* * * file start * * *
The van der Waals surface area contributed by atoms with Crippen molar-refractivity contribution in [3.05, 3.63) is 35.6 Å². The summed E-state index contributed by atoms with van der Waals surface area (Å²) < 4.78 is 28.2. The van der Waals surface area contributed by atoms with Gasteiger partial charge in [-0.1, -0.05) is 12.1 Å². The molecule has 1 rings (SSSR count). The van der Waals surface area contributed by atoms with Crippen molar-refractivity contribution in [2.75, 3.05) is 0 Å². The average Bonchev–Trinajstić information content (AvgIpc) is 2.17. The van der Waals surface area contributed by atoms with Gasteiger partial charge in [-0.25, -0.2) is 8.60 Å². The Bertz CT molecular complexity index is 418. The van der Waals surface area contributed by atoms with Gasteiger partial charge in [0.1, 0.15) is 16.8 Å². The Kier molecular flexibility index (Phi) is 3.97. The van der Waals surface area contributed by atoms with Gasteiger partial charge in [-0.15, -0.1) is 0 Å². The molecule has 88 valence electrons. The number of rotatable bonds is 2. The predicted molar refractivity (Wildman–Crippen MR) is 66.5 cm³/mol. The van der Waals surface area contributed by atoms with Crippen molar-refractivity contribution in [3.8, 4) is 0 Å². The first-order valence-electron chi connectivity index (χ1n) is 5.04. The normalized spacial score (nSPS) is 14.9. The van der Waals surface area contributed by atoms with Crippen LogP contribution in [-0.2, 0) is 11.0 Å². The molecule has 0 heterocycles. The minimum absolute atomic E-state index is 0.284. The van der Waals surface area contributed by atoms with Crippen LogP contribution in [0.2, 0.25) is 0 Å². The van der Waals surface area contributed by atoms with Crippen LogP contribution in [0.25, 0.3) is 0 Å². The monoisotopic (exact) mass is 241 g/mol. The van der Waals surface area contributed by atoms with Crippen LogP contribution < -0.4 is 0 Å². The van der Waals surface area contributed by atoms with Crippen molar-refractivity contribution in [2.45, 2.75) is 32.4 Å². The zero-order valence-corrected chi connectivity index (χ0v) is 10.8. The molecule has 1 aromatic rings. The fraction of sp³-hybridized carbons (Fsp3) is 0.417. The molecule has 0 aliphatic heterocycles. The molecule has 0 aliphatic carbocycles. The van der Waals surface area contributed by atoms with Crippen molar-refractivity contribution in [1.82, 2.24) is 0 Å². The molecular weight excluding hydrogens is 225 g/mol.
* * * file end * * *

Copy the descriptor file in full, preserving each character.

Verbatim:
The van der Waals surface area contributed by atoms with Crippen molar-refractivity contribution in [3.05, 3.63) is 35.6 Å². The summed E-state index contributed by atoms with van der Waals surface area (Å²) < 4.78 is 28.2. The van der Waals surface area contributed by atoms with Gasteiger partial charge in [-0.1, -0.05) is 12.1 Å². The molecule has 1 rings (SSSR count). The van der Waals surface area contributed by atoms with Crippen molar-refractivity contribution in [2.75, 3.05) is 0 Å². The average Bonchev–Trinajstić information content (AvgIpc) is 2.17. The van der Waals surface area contributed by atoms with Gasteiger partial charge in [-0.25, -0.2) is 8.60 Å². The Bertz CT molecular complexity index is 418. The van der Waals surface area contributed by atoms with Gasteiger partial charge in [0.1, 0.15) is 16.8 Å². The Kier molecular flexibility index (Phi) is 3.97. The van der Waals surface area contributed by atoms with Gasteiger partial charge in [-0.15, -0.1) is 0 Å². The molecule has 88 valence electrons. The number of rotatable bonds is 2. The predicted molar refractivity (Wildman–Crippen MR) is 66.5 cm³/mol. The van der Waals surface area contributed by atoms with Crippen molar-refractivity contribution in [3.8, 4) is 0 Å². The first-order valence-electron chi connectivity index (χ1n) is 5.04. The normalized spacial score (nSPS) is 14.9. The van der Waals surface area contributed by atoms with Crippen LogP contribution in [-0.2, 0) is 11.0 Å². The molecule has 0 heterocycles. The minimum absolute atomic E-state index is 0.284. The van der Waals surface area contributed by atoms with Crippen LogP contribution in [0.2, 0.25) is 0 Å². The van der Waals surface area contributed by atoms with Crippen LogP contribution in [0.25, 0.3) is 0 Å². The monoisotopic (exact) mass is 241 g/mol. The van der Waals surface area contributed by atoms with Crippen LogP contribution < -0.4 is 0 Å². The van der Waals surface area contributed by atoms with Crippen molar-refractivity contribution in [2.45, 2.75) is 32.4 Å². The zero-order valence-corrected chi connectivity index (χ0v) is 10.8. The molecule has 1 aromatic rings. The fraction of sp³-hybridized carbons (Fsp3) is 0.417. The molecule has 0 aliphatic heterocycles. The molecule has 0 aliphatic carbocycles. The van der Waals surface area contributed by atoms with Crippen molar-refractivity contribution in [1.82, 2.24) is 0 Å². The molecular weight excluding hydrogens is 225 g/mol.